Friday, 23 August 2013

Make 'em laugh 'cause shortlisting is no joke

Saturday will see the announcement of who wins the Foster's Comedy Awards. Thursday's Times carried a brief story on the shortlisting for Foster's Comedy Awards which I'm sure brings a smile to the faces of many in the procurement world - the shortlist is normally restricted to five or six, but this year the judges ended up with seven. The judges had two rounds of voting and six hours of arguing before deciding the shortlist should be longer.

Like all good procurement evaluations the method was set out in advance and communicated but it does not appear to be as robust as you would expect in a procurement. How do they protect against claims that someone is dropped in the early stages just to make it easy for a judge's personal interest in another competing joker and giving them a clearer run? Of course comedy is in the ear of the beholder - some of those shortlisted would not bring much of a smile to my face. So it must be very hard to bring some sort of objectivity to the gruelling task of listening to non-stop funnies for three weeks.

I don't get the impression there was any form of weighting and scoring. Nor does there appear to be any numerical restriction on the number who make the shortlist. Convention and tradition restrict the shortlist to five or six, but this year that was increased to seven. Is that a good thing? Well in the Comedy Awards, I suspect just being shortlisted brings dividends and increased business. In procurement, increasing those on the shortlist brings additional costs to both sides.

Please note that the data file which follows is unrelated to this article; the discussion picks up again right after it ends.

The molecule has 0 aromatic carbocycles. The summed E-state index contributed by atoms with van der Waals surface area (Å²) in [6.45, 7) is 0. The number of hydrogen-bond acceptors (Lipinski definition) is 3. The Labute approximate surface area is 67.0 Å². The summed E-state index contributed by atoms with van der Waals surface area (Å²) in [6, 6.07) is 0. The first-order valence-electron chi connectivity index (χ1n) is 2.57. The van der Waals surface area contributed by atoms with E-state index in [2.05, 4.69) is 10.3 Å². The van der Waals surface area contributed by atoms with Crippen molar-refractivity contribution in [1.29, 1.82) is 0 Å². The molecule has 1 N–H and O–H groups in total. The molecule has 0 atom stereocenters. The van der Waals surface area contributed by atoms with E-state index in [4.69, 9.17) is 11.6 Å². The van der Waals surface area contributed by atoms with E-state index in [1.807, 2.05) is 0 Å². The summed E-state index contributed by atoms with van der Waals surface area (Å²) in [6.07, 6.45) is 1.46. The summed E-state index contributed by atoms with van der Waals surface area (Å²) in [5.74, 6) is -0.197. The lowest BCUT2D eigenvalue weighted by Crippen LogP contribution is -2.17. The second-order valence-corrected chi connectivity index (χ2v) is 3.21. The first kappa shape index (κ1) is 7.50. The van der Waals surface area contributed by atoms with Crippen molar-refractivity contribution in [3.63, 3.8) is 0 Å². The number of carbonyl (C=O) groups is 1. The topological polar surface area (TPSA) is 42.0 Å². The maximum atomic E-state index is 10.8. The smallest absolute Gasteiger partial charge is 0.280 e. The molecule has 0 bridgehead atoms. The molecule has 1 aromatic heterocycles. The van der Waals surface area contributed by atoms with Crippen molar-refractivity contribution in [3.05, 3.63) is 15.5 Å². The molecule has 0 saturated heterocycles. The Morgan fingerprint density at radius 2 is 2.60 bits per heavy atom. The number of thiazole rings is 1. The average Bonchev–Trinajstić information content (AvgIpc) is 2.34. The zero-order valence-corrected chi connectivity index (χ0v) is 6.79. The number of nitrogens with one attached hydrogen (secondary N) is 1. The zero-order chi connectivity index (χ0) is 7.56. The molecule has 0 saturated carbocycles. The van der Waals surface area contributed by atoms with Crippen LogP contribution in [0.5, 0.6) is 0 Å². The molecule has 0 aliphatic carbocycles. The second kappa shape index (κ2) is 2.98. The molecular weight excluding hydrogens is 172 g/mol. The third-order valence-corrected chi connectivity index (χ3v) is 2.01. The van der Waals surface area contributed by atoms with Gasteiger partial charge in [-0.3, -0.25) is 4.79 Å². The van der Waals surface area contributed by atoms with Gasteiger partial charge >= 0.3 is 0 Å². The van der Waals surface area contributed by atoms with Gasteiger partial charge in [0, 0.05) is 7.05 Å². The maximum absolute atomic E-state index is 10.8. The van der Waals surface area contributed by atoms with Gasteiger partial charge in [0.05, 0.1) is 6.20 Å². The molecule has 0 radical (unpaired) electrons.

On the plus side of the Comedy Awards, every eligible contender is guaranteed their day in the footlights with at least one of the judges evaluating their performance - that's a lot better than some procurement shortlisting I have been aware of where submissions have been dismissed without even being read.

When the winner is duly announced there may well be some critique in the culture world, but it is unlikely to end up in a costly court case. However, the judges clearly didn't find shortlisting as easy as they would have hoped. Six hours of arguing - can you honestly recall that level of debate in any procurement shortlisting discussion?

It's hard shortlisting potential service providers, as the Foster's judges will have discovered. It does strike me that procurement professionals need to consider how others, beyond the profession, manage shortlisting and evaluation - I'm not joking, we may pick up something useful.

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